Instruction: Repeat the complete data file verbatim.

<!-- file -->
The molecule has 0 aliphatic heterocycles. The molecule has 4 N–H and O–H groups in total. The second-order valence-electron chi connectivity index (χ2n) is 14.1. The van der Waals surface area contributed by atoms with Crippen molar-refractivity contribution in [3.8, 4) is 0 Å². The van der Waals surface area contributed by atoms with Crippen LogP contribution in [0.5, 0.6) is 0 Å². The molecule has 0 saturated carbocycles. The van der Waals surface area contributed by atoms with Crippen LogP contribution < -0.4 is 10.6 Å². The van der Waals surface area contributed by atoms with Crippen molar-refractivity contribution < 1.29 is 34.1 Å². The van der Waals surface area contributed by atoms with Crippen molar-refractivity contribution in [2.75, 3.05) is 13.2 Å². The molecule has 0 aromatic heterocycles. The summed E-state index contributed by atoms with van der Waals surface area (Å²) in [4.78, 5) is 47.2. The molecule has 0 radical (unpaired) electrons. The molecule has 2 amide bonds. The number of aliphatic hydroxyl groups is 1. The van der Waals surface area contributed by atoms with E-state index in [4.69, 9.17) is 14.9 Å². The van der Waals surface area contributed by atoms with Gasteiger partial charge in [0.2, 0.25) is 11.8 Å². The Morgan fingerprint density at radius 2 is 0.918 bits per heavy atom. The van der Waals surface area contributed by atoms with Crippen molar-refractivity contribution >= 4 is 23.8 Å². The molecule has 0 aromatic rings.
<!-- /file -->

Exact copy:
The molecule has 0 aliphatic heterocycles. The molecule has 4 N–H and O–H groups in total. The second-order valence-electron chi connectivity index (χ2n) is 14.1. The van der Waals surface area contributed by atoms with Crippen molar-refractivity contribution in [3.8, 4) is 0 Å². The van der Waals surface area contributed by atoms with Crippen LogP contribution in [0.5, 0.6) is 0 Å². The molecule has 0 saturated carbocycles. The van der Waals surface area contributed by atoms with Crippen LogP contribution < -0.4 is 10.6 Å². The van der Waals surface area contributed by atoms with Crippen molar-refractivity contribution < 1.29 is 34.1 Å². The van der Waals surface area contributed by atoms with Crippen molar-refractivity contribution in [2.75, 3.05) is 13.2 Å². The molecule has 0 aromatic heterocycles. The summed E-state index contributed by atoms with van der Waals surface area (Å²) in [4.78, 5) is 47.2. The molecule has 0 radical (unpaired) electrons. The molecule has 2 amide bonds. The number of aliphatic hydroxyl groups is 1. The van der Waals surface area contributed by atoms with E-state index in [4.69, 9.17) is 14.9 Å². The van der Waals surface area contributed by atoms with Gasteiger partial charge in [0.2, 0.25) is 11.8 Å². The Morgan fingerprint density at radius 2 is 0.918 bits per heavy atom. The van der Waals surface area contributed by atoms with Crippen molar-refractivity contribution >= 4 is 23.8 Å². The molecule has 0 aromatic rings.